Men do not drive the story in Liane Moriarty’s novels, but they do impact it. They serve as catalysts for her stories, but her books are about the women whose lives are impacted by the men in them.

The Husband’s Secret,  like Big Little Lies, tells the story of three women whose lives intersect due to a private grammar school, St. Agatha’s in Sydney. Rachel is the aging part-time school secretary, widowed and haunted by the unsolved murder of her teenaged daughter many years before. The loss of her daughter has embittered her, and the only thing she basically has to live for is her grandson. Her story is set into motion when the perfect daughter-in-law she doesn’t much like and her son tell her that Lauren, the daughter-in-law, is being sent by her company to New York for two years, taking the only thing in her life she cares about–the grandson–away from her; just as her daughter was taken from her some twenty-five years or so earlier.

Tess’ world has just been ripped apart by the announcement by her husband and her best friend/first cousin that they are in love and want to be together–but out of respect for her having consummated the relationship. Her cousin, Felicity, is like a sister to her; their mothers were twins and they were born within days of each other. Felicity also used to be overweight; over the past year she has lost weight and become beautiful. Tess, betrayed and hurt, uses her mother’s recent accident in which she broke her ankle as an excuse to grab her son Liam and leave Melbourne, returning to Sydney to sort out her life and her future–enrolling young Liam in St. Agatha’s.

Cecilia, the third woman, is like Madeline in Big Little Lies; married, highly competent and efficient, the organizer that winds up running everything and basically being Supermom. She married a handsome rich man, and they have three daughters together. She’s hardly as confident as she seems; it’s a veneer to protect her and hide her own insecurities as she ruthlessly organizes her life and tries to put the world in order–one of those people who are basically exhausting to talk to; who leave you tired and drained when you finish speaking with them and you aren’t sure why.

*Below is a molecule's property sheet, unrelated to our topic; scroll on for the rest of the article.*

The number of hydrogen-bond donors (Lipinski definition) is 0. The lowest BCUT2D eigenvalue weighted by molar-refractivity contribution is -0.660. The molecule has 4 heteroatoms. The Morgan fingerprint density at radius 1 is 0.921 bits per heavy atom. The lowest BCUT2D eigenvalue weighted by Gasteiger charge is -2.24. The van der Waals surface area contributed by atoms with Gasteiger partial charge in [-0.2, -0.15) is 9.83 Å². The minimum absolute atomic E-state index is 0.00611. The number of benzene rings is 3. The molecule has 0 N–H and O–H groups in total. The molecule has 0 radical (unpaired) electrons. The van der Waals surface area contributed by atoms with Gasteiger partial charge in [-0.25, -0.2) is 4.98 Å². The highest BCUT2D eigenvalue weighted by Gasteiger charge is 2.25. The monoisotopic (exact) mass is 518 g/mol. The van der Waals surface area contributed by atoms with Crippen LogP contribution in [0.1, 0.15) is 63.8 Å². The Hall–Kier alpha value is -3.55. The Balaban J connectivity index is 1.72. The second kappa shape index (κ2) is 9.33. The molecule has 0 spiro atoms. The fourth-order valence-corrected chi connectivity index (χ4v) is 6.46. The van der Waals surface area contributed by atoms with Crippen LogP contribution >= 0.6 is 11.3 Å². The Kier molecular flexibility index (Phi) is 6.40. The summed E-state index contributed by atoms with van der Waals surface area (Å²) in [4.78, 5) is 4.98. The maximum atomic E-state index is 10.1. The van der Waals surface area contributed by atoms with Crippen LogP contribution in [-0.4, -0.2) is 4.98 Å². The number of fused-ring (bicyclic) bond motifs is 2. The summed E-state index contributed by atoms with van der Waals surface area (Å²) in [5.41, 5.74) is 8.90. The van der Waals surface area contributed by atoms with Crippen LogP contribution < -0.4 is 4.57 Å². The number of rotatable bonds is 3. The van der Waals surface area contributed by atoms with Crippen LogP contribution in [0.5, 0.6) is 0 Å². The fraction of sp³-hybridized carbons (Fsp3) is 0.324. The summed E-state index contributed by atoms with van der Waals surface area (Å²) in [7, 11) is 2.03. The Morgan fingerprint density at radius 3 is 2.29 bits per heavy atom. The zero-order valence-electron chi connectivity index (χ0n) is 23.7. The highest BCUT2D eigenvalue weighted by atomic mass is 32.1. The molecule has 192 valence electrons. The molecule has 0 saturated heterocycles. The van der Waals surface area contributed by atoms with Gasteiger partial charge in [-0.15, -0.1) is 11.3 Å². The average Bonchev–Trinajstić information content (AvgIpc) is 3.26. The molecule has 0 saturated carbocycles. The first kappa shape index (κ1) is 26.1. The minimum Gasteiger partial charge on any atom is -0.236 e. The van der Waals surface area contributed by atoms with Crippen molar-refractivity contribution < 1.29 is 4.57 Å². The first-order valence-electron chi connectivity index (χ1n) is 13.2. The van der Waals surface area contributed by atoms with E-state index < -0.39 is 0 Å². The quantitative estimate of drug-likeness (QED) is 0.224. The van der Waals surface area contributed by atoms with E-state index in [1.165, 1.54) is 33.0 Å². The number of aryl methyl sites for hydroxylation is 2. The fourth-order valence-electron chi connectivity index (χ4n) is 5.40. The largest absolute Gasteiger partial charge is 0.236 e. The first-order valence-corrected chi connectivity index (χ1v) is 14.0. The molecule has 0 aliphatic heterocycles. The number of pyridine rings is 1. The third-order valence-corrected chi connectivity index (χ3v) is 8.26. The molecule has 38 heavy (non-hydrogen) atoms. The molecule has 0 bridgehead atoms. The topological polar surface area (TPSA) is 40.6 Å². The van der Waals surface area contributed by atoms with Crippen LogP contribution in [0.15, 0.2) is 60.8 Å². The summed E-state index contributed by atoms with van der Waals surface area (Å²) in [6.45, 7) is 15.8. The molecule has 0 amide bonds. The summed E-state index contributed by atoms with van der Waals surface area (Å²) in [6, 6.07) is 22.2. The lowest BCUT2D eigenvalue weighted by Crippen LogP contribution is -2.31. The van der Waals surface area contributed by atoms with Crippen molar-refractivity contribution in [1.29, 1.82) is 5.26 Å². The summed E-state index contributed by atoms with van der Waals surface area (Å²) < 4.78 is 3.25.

Their lives intersect primarily because of the letter Cecilia finds in her attic, although Tess is less involved with the other two women, only peripherally floating into their orbit through the school, but the book’s theme is grief and motherhood and how these three different and incredibly complex women deal with both. What sacrifices do mothers have to make for their children, and what do they owe themselves? What is too far, too much, and where do you draw the line? Rachel’s life was decimated by her daughter’s murder and the lack of a conclusion to the story; to the extent that she walled herself up away from the rest of her family, and her relationship with her son has suffered–it is only through the events of this book that she finally realizes that her son is suffering not only from the loss of his sister and the loss of his father but from the loss of his mother. What does Tess owe to her young son in the wake of the apparent end of her marriage, and the horrific betrayal by her husband and her cousin? Does she try to ride out this love affair, rise above her own hurt and anger and put her child first? Is it better for Liam if she ends the marriage or tries to get past everything and forgive him, if that’s the option? She also is forced to take a long hard look at her own life at who she is and who has become as a person, and who does she want to become?